By Miami New Times Staff
By Hans Morgenstern
By Stephanie Zacharek
By Anna Dimond
By Nick Schager
By Inkoo Kang
By Stephanie Zacharek
By Amanda Lewis
Every nerdy, comic-book-obsessed kid wants to be a superhero. But few get to play out their childhood fantasies quite as spectacularly as Andrew Garfield, star of the most recent film adaptation of the Spider-Man saga, The Amazing Spider-Man.
Garfield, who grew up idolizing the wall-scaling, web-slinging character, says he felt intense pressure to do the title role justice.
"This human being has meant so much to me for so long," he says while promoting the film in Miami at the Mandarin Oriental. "I didn't quite realize how much it did mean to me, and now I have to step into it."
But that pressure also helped him get inside the head of Spider-Man's alter ego, Peter Parker, in a more intimate way.
"I find it much easier to relate to Peter," Garfield explains. "Of course, I think Peter finds it very hard to live up to Spider-Man. I think Spider-Man is something that no person can live up to. That mask is a symbol of something so subconscious and great and hopeful that if any human tried to live up to it, it would be hubris."
That struggle is at the center of the Spider-Man story, down to his motto: With great power comes great responsibility. Director Marc Webb's take on the classic plot has all the basic building blocks: the young Parker, losing his parents at an early age; nerdy teenage Parker, with a knack for science and zero skills in the girl department; and the radioactive spider bite that changes it all.
But Webb's film filters the familiar story through a deeply personal lens, emphasizing each character's struggle to replace what's missing in his or her life. Parker, of course, seeks to fill the void left by the death of his father. (Mama Parker and Peter were apparently not very close.) His nemesis, Dr. Curt Connors, spends the film trying to replace something much more tangible: the lower half of his left arm. Parker's meddling in the doctor's efforts to regenerate that limb via cross-species experiments leads to that life-altering spider bite, giving him the superpowers to save the world, with plenty left over for wacky "don't know my own strength" bits: shattering a basketball backboard at school, tearing the knob off his bathroom faucet, etc. That same research eventually turns Connors into the Lizard, the film's supervillain.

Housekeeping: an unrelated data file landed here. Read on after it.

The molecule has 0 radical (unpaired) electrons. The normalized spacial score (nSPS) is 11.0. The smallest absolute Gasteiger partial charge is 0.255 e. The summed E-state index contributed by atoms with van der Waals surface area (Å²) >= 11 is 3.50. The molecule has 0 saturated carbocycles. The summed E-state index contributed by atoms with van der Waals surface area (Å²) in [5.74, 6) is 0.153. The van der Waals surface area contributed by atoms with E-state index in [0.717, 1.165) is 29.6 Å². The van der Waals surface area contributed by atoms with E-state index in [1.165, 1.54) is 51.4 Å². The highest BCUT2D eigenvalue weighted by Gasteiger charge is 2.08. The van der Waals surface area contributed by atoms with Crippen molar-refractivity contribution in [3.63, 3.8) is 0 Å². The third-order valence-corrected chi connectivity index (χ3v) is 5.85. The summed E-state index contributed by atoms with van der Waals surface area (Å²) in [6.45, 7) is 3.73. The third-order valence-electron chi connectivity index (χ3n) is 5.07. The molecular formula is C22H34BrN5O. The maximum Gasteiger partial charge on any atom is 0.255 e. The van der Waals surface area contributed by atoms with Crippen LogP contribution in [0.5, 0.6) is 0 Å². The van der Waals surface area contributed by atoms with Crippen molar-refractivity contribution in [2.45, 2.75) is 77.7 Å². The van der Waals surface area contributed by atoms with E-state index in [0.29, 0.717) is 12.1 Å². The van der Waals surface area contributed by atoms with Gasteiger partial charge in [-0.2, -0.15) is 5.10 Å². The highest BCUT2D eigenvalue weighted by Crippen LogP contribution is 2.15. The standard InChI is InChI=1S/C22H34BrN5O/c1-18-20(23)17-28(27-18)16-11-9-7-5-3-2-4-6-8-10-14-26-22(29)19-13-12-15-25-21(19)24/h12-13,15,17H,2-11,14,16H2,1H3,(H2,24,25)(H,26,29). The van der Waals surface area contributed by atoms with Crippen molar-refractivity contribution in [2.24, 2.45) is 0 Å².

Garfield wasn't the only cast member to feel the "great responsibility" to accurately portray his part. Emma Stone, playing Spidey supercrush Gwen Stacy, knew the pressure was on. "It's the first time we've seen Gwen's story," she points out.
Happily, Stone knows her own strength as an actor and didn't let the pressure scare her away from showing Stacy's vulnerable side. "I thought it was important to be stupid in love and have those moments of faltering," she says.
There is plenty of faltering in The Amazing Spider-Man, especially where romance is concerned. Parker and Stacy's twee coupling scenes would be expected in an episode of Degrassi, but in an action movie already packed with dramatic (and sometimes melodramatic) exposition, Webb would've done better to focus more on the fireworks factory and less on Stone's and Garfield's (admittedly dreamy) stares.
Still, when the action gets going, Webb delivers on the basic promise of any Spider-Man movie: impossible, acrobatic heroics through thrilling explosions high above the ground. And thanks to an on-screen assist by the people of New York, that satisfaction comes with an uplifting message: You don't have to be Spider-Man — or a Hollywood actor — to be a hero.
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